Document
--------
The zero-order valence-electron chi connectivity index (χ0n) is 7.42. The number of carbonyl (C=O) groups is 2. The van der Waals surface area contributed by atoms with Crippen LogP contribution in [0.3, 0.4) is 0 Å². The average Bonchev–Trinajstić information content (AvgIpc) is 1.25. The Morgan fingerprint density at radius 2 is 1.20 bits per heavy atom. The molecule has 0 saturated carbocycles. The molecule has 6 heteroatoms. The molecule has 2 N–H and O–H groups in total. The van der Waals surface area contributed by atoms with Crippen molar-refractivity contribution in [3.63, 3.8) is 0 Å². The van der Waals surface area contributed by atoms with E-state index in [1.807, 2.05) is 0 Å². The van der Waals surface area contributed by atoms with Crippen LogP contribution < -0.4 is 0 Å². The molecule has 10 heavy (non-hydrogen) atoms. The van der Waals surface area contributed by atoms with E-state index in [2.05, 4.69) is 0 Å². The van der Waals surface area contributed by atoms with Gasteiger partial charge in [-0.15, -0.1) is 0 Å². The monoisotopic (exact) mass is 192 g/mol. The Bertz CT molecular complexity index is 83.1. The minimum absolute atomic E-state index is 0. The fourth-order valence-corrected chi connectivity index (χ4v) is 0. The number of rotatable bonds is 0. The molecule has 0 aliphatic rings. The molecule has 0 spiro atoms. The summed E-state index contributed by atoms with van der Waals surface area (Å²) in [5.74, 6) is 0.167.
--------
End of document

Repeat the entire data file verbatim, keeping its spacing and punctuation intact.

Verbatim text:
The zero-order valence-electron chi connectivity index (χ0n) is 7.42. The number of carbonyl (C=O) groups is 2. The van der Waals surface area contributed by atoms with Crippen LogP contribution in [0.3, 0.4) is 0 Å². The average Bonchev–Trinajstić information content (AvgIpc) is 1.25. The Morgan fingerprint density at radius 2 is 1.20 bits per heavy atom. The molecule has 0 saturated carbocycles. The molecule has 6 heteroatoms. The molecule has 2 N–H and O–H groups in total. The van der Waals surface area contributed by atoms with Crippen molar-refractivity contribution in [3.63, 3.8) is 0 Å². The van der Waals surface area contributed by atoms with E-state index in [1.807, 2.05) is 0 Å². The van der Waals surface area contributed by atoms with Crippen LogP contribution < -0.4 is 0 Å². The molecule has 10 heavy (non-hydrogen) atoms. The van der Waals surface area contributed by atoms with E-state index in [2.05, 4.69) is 0 Å². The van der Waals surface area contributed by atoms with Gasteiger partial charge in [-0.15, -0.1) is 0 Å². The monoisotopic (exact) mass is 192 g/mol. The Bertz CT molecular complexity index is 83.1. The minimum absolute atomic E-state index is 0. The fourth-order valence-corrected chi connectivity index (χ4v) is 0. The number of rotatable bonds is 0. The molecule has 0 aliphatic rings. The molecule has 0 spiro atoms. The summed E-state index contributed by atoms with van der Waals surface area (Å²) in [5.74, 6) is 0.167.